A new paper, published in the September 2005 issue of the Journal of Evidence Based Dental Practice, provides some interesting insight on the relationship between dental fluorosis and tooth decay (1).
The focus of the paper is a study published last year (2), which found that tooth decay increased with the increasing severity of dental fluorosis. As the authors of the current review note:
“Severe fluorosis was associated with a 200% increased odds of having dental caries after controlling for age, gender, socioeconomic status, and area of residence.”
Very mild and mild fluorosis did not, however, appear to increase the risk of cavities. Instead, the increased risk for cavities began to appear when the severity of fluorosis reached a rating of 3 on the Thylstrup-Fejerskov (TF) scale. A rating of 3 on the TF scale is roughly the equivalent of a light case of “moderate” fluorosis on the Dean scale (3).
After discussing these previously published findings, the authors of the review do what others in the dental community have not done: they discuss the potential implications to water fluoridation. To quote:
“The reviewed study contributes useful information in the debate on the role of systemic fluorides, particularly water fluoridation, when the prevalence of dental caries is low, the exposure to topical fluorides is high, and the prevalence of dental fluorosis is increasing worldwide.”
As the authors note, whereas dental fluorosis is caused by ingestion of fluoride, fluoride’s primary benefits come from topical contact, not ingestion. Hence, evidence that excess ingestion of fluoride is not only ineffective, but detrimental to oral health, should be borne in mind when considering water fluoridation and other systemic fluorides. To quote:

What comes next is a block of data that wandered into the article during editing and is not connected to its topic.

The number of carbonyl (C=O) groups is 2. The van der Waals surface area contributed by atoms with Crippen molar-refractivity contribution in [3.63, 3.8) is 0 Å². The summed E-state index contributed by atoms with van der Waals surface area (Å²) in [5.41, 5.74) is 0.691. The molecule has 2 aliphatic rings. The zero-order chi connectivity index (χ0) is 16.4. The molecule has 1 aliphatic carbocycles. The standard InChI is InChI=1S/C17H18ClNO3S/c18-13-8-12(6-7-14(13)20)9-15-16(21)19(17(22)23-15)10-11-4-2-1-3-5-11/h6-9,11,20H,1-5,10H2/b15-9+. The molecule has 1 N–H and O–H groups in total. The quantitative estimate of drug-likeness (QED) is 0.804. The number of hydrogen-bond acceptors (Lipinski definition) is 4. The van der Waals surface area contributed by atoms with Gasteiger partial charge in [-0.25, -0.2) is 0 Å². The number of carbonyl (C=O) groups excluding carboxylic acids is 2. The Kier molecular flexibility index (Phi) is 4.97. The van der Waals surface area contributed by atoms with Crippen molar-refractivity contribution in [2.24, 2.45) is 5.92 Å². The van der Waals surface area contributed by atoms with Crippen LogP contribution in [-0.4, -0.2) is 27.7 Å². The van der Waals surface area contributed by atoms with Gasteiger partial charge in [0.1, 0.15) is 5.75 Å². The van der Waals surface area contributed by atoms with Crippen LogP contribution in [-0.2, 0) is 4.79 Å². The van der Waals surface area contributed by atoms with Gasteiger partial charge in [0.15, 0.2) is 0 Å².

“Current evidence suggests that the predominant cariostatic effect of fluoride occurs through daily low-dose exposure easily obtained through fluoridated toothpaste. The findings of this study suggest that dental fluorosis, a marker for systemic fluoride exposure, might be detrimental to oral health. Such evidence, if confirmed in better-controlled and larger studies, should be considered in the debate on the current benefits of water fluoridation in caries prevention.”
In light of this review, it bears mentioning that the CDC’s 1999-2002 national survey of dental fluorosis in the US, found that 3 to 4% of children and adolescents now have moderate or severe dental fluorosis (4). Thus, upwards of 1 in 25 American children may be at increased risk of developing cavities as a direct result of their fluoride exposure.
For further information on the relationship between fluorosis and tooth decay, see: http://www.fluoridealert.org/studies/dental_fluorosis04/
(1) Cunha-Cruz J, Nadanovsky P. (2005). Dental fluorosis increases caries risk. Journal of Evidence Based Dental Practice 5: 170-171.
(2) Wondwossen F, et al. (2004). The relationship between dental caries and dental fluorosis in areas with moderate- and high-fluoride drinking water in Ethiopia. Community Dentistry and Oral Epidemiology 32: 337-44.
(3) Comparison of Dean Index with TF index based on: Fejerskov O, Richards A, DenBesten P. (1996). The Effect of Fluoride on Tooth Mineralization. In: Fejerskov O, Ekstrand J, Burt B, Eds. Fluoride in Dentistry. Munksgaard, Denmark. pp. 112-146.
(4) See Table 23 at: http://www.cdc.gov/mmwr/preview/mmwrhtml/ss5403a1.htm. See also CDC’s press release at: http://www.cdc.gov/od/oc/media/pressrel/r050825.htm